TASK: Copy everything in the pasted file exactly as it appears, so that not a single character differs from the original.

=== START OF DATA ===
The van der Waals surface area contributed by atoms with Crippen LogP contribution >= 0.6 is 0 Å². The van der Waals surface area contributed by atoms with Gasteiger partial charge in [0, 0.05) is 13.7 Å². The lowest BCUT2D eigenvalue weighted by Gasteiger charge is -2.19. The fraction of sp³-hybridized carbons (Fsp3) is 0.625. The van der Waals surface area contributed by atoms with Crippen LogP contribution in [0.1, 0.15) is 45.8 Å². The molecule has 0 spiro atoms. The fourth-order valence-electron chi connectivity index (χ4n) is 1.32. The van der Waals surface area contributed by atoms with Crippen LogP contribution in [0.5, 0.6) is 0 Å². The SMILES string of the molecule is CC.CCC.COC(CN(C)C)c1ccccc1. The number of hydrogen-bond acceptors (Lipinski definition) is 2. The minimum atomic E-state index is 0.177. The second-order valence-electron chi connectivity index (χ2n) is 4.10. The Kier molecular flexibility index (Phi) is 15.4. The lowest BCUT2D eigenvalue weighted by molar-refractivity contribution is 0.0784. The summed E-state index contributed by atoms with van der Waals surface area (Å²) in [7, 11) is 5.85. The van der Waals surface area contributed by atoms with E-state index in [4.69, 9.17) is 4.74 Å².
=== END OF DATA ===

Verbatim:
The van der Waals surface area contributed by atoms with Crippen LogP contribution >= 0.6 is 0 Å². The van der Waals surface area contributed by atoms with Gasteiger partial charge in [0, 0.05) is 13.7 Å². The lowest BCUT2D eigenvalue weighted by Gasteiger charge is -2.19. The fraction of sp³-hybridized carbons (Fsp3) is 0.625. The van der Waals surface area contributed by atoms with Crippen LogP contribution in [0.1, 0.15) is 45.8 Å². The molecule has 0 spiro atoms. The fourth-order valence-electron chi connectivity index (χ4n) is 1.32. The van der Waals surface area contributed by atoms with Crippen LogP contribution in [0.5, 0.6) is 0 Å². The SMILES string of the molecule is CC.CCC.COC(CN(C)C)c1ccccc1. The number of hydrogen-bond acceptors (Lipinski definition) is 2. The minimum atomic E-state index is 0.177. The second-order valence-electron chi connectivity index (χ2n) is 4.10. The Kier molecular flexibility index (Phi) is 15.4. The lowest BCUT2D eigenvalue weighted by molar-refractivity contribution is 0.0784. The summed E-state index contributed by atoms with van der Waals surface area (Å²) in [7, 11) is 5.85. The van der Waals surface area contributed by atoms with E-state index in [4.69, 9.17) is 4.74 Å².